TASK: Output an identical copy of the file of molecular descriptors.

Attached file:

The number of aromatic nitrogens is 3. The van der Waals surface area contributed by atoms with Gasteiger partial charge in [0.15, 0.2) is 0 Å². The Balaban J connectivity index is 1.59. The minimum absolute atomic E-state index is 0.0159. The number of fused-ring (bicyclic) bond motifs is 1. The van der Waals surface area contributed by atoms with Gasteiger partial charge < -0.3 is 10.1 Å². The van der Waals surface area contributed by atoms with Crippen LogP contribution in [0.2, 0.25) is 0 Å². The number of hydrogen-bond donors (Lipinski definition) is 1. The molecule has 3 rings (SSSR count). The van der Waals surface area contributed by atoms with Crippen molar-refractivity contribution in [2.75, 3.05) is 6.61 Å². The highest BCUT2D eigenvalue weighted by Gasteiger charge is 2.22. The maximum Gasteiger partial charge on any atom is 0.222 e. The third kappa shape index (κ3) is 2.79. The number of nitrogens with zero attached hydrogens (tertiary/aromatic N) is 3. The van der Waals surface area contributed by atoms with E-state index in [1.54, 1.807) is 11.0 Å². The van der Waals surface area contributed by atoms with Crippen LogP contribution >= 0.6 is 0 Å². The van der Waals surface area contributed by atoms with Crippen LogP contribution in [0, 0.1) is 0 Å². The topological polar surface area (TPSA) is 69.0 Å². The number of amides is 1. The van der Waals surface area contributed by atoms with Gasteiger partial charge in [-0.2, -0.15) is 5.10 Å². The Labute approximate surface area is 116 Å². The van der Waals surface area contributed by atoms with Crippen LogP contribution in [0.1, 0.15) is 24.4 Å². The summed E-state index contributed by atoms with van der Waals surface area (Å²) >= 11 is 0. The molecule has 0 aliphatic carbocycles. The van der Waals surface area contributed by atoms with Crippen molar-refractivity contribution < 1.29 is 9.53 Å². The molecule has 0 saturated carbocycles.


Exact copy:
The number of aromatic nitrogens is 3. The van der Waals surface area contributed by atoms with Gasteiger partial charge in [0.15, 0.2) is 0 Å². The Balaban J connectivity index is 1.59. The minimum absolute atomic E-state index is 0.0159. The number of fused-ring (bicyclic) bond motifs is 1. The van der Waals surface area contributed by atoms with Gasteiger partial charge < -0.3 is 10.1 Å². The van der Waals surface area contributed by atoms with Crippen LogP contribution in [0.2, 0.25) is 0 Å². The number of hydrogen-bond donors (Lipinski definition) is 1. The molecule has 3 rings (SSSR count). The van der Waals surface area contributed by atoms with Crippen molar-refractivity contribution in [2.75, 3.05) is 6.61 Å². The highest BCUT2D eigenvalue weighted by Gasteiger charge is 2.22. The maximum Gasteiger partial charge on any atom is 0.222 e. The third kappa shape index (κ3) is 2.79. The number of nitrogens with zero attached hydrogens (tertiary/aromatic N) is 3. The van der Waals surface area contributed by atoms with E-state index in [1.54, 1.807) is 11.0 Å². The van der Waals surface area contributed by atoms with Crippen LogP contribution >= 0.6 is 0 Å². The van der Waals surface area contributed by atoms with Crippen LogP contribution in [0, 0.1) is 0 Å². The topological polar surface area (TPSA) is 69.0 Å². The number of amides is 1. The van der Waals surface area contributed by atoms with Gasteiger partial charge in [-0.2, -0.15) is 5.10 Å². The Labute approximate surface area is 116 Å². The van der Waals surface area contributed by atoms with Crippen LogP contribution in [0.1, 0.15) is 24.4 Å². The summed E-state index contributed by atoms with van der Waals surface area (Å²) >= 11 is 0. The molecule has 0 aliphatic carbocycles. The van der Waals surface area contributed by atoms with Crippen molar-refractivity contribution < 1.29 is 9.53 Å². The molecule has 0 saturated carbocycles.